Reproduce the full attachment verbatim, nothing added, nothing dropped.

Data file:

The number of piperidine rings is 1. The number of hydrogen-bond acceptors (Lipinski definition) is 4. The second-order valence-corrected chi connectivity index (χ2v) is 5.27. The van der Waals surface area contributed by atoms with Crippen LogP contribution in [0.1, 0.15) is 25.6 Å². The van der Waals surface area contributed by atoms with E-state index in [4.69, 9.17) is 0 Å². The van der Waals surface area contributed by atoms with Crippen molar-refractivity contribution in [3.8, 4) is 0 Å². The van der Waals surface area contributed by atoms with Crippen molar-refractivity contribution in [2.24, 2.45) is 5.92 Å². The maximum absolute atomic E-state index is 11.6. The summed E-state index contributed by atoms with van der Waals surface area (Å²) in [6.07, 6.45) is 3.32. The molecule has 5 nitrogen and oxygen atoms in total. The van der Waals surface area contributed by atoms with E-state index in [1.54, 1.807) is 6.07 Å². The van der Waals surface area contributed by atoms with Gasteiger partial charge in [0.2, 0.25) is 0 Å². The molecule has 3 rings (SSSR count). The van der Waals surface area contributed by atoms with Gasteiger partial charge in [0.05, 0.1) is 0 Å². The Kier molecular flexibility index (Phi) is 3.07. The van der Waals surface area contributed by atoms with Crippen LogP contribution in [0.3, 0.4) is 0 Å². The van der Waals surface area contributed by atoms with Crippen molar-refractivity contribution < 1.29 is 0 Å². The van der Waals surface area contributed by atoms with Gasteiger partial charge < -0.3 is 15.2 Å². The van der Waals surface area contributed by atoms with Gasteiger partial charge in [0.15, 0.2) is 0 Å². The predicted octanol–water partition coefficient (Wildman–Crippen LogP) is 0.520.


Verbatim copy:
The number of piperidine rings is 1. The number of hydrogen-bond acceptors (Lipinski definition) is 4. The second-order valence-corrected chi connectivity index (χ2v) is 5.27. The van der Waals surface area contributed by atoms with Crippen LogP contribution in [0.1, 0.15) is 25.6 Å². The van der Waals surface area contributed by atoms with E-state index in [4.69, 9.17) is 0 Å². The van der Waals surface area contributed by atoms with Crippen molar-refractivity contribution in [3.8, 4) is 0 Å². The van der Waals surface area contributed by atoms with Crippen molar-refractivity contribution in [2.24, 2.45) is 5.92 Å². The maximum absolute atomic E-state index is 11.6. The summed E-state index contributed by atoms with van der Waals surface area (Å²) in [6.07, 6.45) is 3.32. The molecule has 5 nitrogen and oxygen atoms in total. The van der Waals surface area contributed by atoms with E-state index in [1.54, 1.807) is 6.07 Å². The van der Waals surface area contributed by atoms with Gasteiger partial charge in [0.2, 0.25) is 0 Å². The molecule has 3 rings (SSSR count). The van der Waals surface area contributed by atoms with Gasteiger partial charge in [0.05, 0.1) is 0 Å². The Kier molecular flexibility index (Phi) is 3.07. The van der Waals surface area contributed by atoms with Crippen LogP contribution in [0.3, 0.4) is 0 Å². The van der Waals surface area contributed by atoms with Crippen molar-refractivity contribution < 1.29 is 0 Å². The van der Waals surface area contributed by atoms with Gasteiger partial charge < -0.3 is 15.2 Å². The van der Waals surface area contributed by atoms with Gasteiger partial charge in [0.15, 0.2) is 0 Å². The predicted octanol–water partition coefficient (Wildman–Crippen LogP) is 0.520.